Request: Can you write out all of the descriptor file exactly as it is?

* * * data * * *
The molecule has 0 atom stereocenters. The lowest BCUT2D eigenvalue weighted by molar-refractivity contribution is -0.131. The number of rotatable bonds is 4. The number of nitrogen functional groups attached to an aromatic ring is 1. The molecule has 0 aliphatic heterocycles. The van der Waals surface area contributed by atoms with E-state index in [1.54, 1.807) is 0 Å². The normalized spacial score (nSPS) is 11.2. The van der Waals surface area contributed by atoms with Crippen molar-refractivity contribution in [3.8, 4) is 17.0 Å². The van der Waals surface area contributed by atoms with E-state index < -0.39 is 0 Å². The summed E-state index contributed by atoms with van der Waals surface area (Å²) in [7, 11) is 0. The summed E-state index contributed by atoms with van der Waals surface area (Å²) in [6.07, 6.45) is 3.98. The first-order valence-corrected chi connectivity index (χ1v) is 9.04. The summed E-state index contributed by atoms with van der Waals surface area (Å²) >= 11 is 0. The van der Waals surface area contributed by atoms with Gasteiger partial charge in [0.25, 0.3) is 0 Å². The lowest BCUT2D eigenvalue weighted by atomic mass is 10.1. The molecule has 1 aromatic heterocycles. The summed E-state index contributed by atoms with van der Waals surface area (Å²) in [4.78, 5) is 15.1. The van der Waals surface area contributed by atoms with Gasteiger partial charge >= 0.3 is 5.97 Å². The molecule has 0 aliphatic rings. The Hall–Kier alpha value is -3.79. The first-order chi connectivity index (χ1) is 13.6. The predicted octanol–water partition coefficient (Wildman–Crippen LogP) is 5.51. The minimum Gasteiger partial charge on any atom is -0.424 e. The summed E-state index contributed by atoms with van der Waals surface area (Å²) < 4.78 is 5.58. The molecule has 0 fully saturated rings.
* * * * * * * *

The molecule has 0 atom stereocenters. The lowest BCUT2D eigenvalue weighted by molar-refractivity contribution is -0.131. The number of rotatable bonds is 4. The number of nitrogen functional groups attached to an aromatic ring is 1. The molecule has 0 aliphatic heterocycles. The van der Waals surface area contributed by atoms with E-state index in [1.54, 1.807) is 0 Å². The normalized spacial score (nSPS) is 11.2. The van der Waals surface area contributed by atoms with Crippen molar-refractivity contribution in [3.8, 4) is 17.0 Å². The van der Waals surface area contributed by atoms with E-state index < -0.39 is 0 Å². The summed E-state index contributed by atoms with van der Waals surface area (Å²) in [7, 11) is 0. The summed E-state index contributed by atoms with van der Waals surface area (Å²) in [6.07, 6.45) is 3.98. The first-order valence-corrected chi connectivity index (χ1v) is 9.04. The summed E-state index contributed by atoms with van der Waals surface area (Å²) >= 11 is 0. The van der Waals surface area contributed by atoms with Gasteiger partial charge in [0.25, 0.3) is 0 Å². The lowest BCUT2D eigenvalue weighted by atomic mass is 10.1. The molecule has 1 aromatic heterocycles. The summed E-state index contributed by atoms with van der Waals surface area (Å²) in [4.78, 5) is 15.1. The van der Waals surface area contributed by atoms with Gasteiger partial charge >= 0.3 is 5.97 Å². The molecule has 0 aliphatic rings. The Hall–Kier alpha value is -3.79. The first-order chi connectivity index (χ1) is 13.6. The predicted octanol–water partition coefficient (Wildman–Crippen LogP) is 5.51. The minimum Gasteiger partial charge on any atom is -0.424 e. The summed E-state index contributed by atoms with van der Waals surface area (Å²) < 4.78 is 5.58. The molecule has 0 fully saturated rings.